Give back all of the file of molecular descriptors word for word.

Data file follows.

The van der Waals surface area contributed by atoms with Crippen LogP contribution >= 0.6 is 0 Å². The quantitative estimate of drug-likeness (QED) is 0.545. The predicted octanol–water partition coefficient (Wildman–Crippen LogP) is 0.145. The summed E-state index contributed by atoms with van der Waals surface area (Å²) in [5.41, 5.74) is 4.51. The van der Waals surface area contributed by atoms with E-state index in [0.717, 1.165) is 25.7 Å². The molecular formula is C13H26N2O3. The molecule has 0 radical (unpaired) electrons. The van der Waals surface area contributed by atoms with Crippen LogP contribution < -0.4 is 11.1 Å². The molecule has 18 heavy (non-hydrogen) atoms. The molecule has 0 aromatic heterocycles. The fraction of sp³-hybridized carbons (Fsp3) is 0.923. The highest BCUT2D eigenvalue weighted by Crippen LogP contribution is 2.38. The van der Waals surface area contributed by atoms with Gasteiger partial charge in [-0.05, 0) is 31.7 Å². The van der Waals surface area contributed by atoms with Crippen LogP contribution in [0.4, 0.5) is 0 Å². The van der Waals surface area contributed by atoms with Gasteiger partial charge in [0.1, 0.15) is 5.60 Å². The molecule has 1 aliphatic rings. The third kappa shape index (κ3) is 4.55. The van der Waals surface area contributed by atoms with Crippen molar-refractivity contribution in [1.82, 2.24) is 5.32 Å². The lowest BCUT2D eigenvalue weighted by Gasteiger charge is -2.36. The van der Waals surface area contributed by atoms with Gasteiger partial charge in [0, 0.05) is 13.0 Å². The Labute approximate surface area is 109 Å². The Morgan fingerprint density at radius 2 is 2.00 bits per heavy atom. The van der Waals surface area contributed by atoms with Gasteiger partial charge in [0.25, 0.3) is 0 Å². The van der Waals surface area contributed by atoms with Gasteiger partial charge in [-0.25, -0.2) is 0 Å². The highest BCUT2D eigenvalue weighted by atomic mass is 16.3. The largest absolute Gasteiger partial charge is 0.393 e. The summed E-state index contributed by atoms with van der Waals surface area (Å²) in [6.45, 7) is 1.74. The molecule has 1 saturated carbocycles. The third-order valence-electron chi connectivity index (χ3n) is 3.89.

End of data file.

The van der Waals surface area contributed by atoms with Crippen LogP contribution >= 0.6 is 0 Å². The quantitative estimate of drug-likeness (QED) is 0.545. The predicted octanol–water partition coefficient (Wildman–Crippen LogP) is 0.145. The summed E-state index contributed by atoms with van der Waals surface area (Å²) in [5.41, 5.74) is 4.51. The van der Waals surface area contributed by atoms with E-state index in [0.717, 1.165) is 25.7 Å². The molecular formula is C13H26N2O3. The molecule has 0 radical (unpaired) electrons. The van der Waals surface area contributed by atoms with Crippen LogP contribution < -0.4 is 11.1 Å². The molecule has 18 heavy (non-hydrogen) atoms. The molecule has 0 aromatic heterocycles. The fraction of sp³-hybridized carbons (Fsp3) is 0.923. The highest BCUT2D eigenvalue weighted by Crippen LogP contribution is 2.38. The van der Waals surface area contributed by atoms with Gasteiger partial charge in [-0.05, 0) is 31.7 Å². The van der Waals surface area contributed by atoms with Crippen LogP contribution in [0.4, 0.5) is 0 Å². The van der Waals surface area contributed by atoms with Gasteiger partial charge in [0.1, 0.15) is 5.60 Å². The molecule has 1 aliphatic rings. The third kappa shape index (κ3) is 4.55. The van der Waals surface area contributed by atoms with Crippen molar-refractivity contribution in [1.82, 2.24) is 5.32 Å². The lowest BCUT2D eigenvalue weighted by Gasteiger charge is -2.36. The van der Waals surface area contributed by atoms with Gasteiger partial charge in [0, 0.05) is 13.0 Å². The Labute approximate surface area is 109 Å². The Morgan fingerprint density at radius 2 is 2.00 bits per heavy atom. The van der Waals surface area contributed by atoms with Gasteiger partial charge in [0.25, 0.3) is 0 Å². The van der Waals surface area contributed by atoms with Gasteiger partial charge in [-0.25, -0.2) is 0 Å². The highest BCUT2D eigenvalue weighted by atomic mass is 16.3. The largest absolute Gasteiger partial charge is 0.393 e. The summed E-state index contributed by atoms with van der Waals surface area (Å²) in [6.45, 7) is 1.74. The molecule has 1 saturated carbocycles. The third-order valence-electron chi connectivity index (χ3n) is 3.89.